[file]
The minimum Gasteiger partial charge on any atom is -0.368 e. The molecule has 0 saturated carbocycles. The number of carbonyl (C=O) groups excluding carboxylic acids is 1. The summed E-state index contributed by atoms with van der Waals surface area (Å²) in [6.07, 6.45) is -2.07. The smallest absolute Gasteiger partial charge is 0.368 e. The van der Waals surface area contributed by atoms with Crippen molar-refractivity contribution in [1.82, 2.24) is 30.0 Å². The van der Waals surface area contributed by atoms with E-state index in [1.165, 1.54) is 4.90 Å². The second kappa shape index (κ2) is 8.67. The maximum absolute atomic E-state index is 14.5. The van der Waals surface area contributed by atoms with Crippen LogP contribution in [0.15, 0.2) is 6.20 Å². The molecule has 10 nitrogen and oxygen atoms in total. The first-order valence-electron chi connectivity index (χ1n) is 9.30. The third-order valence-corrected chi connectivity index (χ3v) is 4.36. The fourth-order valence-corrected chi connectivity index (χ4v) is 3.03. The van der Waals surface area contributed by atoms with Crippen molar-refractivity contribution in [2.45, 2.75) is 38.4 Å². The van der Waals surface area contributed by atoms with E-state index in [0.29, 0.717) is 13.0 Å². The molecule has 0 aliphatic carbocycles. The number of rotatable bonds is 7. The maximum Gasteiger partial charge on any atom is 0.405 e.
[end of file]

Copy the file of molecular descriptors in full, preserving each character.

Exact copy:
The minimum Gasteiger partial charge on any atom is -0.368 e. The molecule has 0 saturated carbocycles. The number of carbonyl (C=O) groups excluding carboxylic acids is 1. The summed E-state index contributed by atoms with van der Waals surface area (Å²) in [6.07, 6.45) is -2.07. The smallest absolute Gasteiger partial charge is 0.368 e. The van der Waals surface area contributed by atoms with Crippen molar-refractivity contribution in [1.82, 2.24) is 30.0 Å². The van der Waals surface area contributed by atoms with E-state index in [1.165, 1.54) is 4.90 Å². The second kappa shape index (κ2) is 8.67. The maximum absolute atomic E-state index is 14.5. The van der Waals surface area contributed by atoms with Crippen LogP contribution in [0.15, 0.2) is 6.20 Å². The molecule has 10 nitrogen and oxygen atoms in total. The first-order valence-electron chi connectivity index (χ1n) is 9.30. The third-order valence-corrected chi connectivity index (χ3v) is 4.36. The fourth-order valence-corrected chi connectivity index (χ4v) is 3.03. The van der Waals surface area contributed by atoms with Crippen molar-refractivity contribution in [2.45, 2.75) is 38.4 Å². The van der Waals surface area contributed by atoms with E-state index in [0.29, 0.717) is 13.0 Å². The molecule has 0 aliphatic carbocycles. The number of rotatable bonds is 7. The maximum Gasteiger partial charge on any atom is 0.405 e.